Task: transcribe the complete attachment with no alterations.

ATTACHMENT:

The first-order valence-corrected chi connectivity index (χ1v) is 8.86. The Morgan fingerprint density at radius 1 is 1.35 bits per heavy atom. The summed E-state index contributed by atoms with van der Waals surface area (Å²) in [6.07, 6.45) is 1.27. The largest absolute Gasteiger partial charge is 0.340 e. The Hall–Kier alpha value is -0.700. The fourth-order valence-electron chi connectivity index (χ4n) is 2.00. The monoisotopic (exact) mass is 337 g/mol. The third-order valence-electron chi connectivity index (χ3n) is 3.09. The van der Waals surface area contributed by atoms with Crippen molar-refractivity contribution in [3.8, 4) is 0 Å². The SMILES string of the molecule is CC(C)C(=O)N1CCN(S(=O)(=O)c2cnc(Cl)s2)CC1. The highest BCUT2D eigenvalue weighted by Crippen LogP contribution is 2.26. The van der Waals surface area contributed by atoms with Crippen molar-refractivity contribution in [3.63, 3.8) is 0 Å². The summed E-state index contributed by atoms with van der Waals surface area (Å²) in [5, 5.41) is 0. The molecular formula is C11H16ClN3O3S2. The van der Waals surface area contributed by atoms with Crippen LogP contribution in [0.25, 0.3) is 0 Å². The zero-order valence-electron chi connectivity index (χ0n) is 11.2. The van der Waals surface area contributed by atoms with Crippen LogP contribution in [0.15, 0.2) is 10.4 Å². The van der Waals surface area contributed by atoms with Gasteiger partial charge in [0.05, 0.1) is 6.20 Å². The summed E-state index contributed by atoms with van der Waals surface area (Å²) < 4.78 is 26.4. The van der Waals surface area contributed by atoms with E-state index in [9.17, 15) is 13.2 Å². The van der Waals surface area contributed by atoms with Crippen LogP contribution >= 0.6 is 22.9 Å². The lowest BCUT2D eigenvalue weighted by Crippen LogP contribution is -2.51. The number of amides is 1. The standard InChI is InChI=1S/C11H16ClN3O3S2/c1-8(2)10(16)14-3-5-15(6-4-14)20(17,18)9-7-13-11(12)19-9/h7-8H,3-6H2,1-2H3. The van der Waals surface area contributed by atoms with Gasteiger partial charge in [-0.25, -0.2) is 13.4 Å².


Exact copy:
The first-order valence-corrected chi connectivity index (χ1v) is 8.86. The Morgan fingerprint density at radius 1 is 1.35 bits per heavy atom. The summed E-state index contributed by atoms with van der Waals surface area (Å²) in [6.07, 6.45) is 1.27. The largest absolute Gasteiger partial charge is 0.340 e. The Hall–Kier alpha value is -0.700. The fourth-order valence-electron chi connectivity index (χ4n) is 2.00. The monoisotopic (exact) mass is 337 g/mol. The third-order valence-electron chi connectivity index (χ3n) is 3.09. The van der Waals surface area contributed by atoms with Crippen molar-refractivity contribution in [3.8, 4) is 0 Å². The SMILES string of the molecule is CC(C)C(=O)N1CCN(S(=O)(=O)c2cnc(Cl)s2)CC1. The highest BCUT2D eigenvalue weighted by Crippen LogP contribution is 2.26. The van der Waals surface area contributed by atoms with Crippen molar-refractivity contribution in [3.63, 3.8) is 0 Å². The summed E-state index contributed by atoms with van der Waals surface area (Å²) in [5, 5.41) is 0. The molecular formula is C11H16ClN3O3S2. The van der Waals surface area contributed by atoms with Crippen LogP contribution in [0.25, 0.3) is 0 Å². The zero-order valence-electron chi connectivity index (χ0n) is 11.2. The van der Waals surface area contributed by atoms with Crippen LogP contribution in [0.15, 0.2) is 10.4 Å². The van der Waals surface area contributed by atoms with Gasteiger partial charge in [0.05, 0.1) is 6.20 Å². The summed E-state index contributed by atoms with van der Waals surface area (Å²) < 4.78 is 26.4. The van der Waals surface area contributed by atoms with E-state index in [9.17, 15) is 13.2 Å². The van der Waals surface area contributed by atoms with Crippen LogP contribution >= 0.6 is 22.9 Å². The lowest BCUT2D eigenvalue weighted by Crippen LogP contribution is -2.51. The number of amides is 1. The standard InChI is InChI=1S/C11H16ClN3O3S2/c1-8(2)10(16)14-3-5-15(6-4-14)20(17,18)9-7-13-11(12)19-9/h7-8H,3-6H2,1-2H3. The van der Waals surface area contributed by atoms with Gasteiger partial charge in [-0.25, -0.2) is 13.4 Å².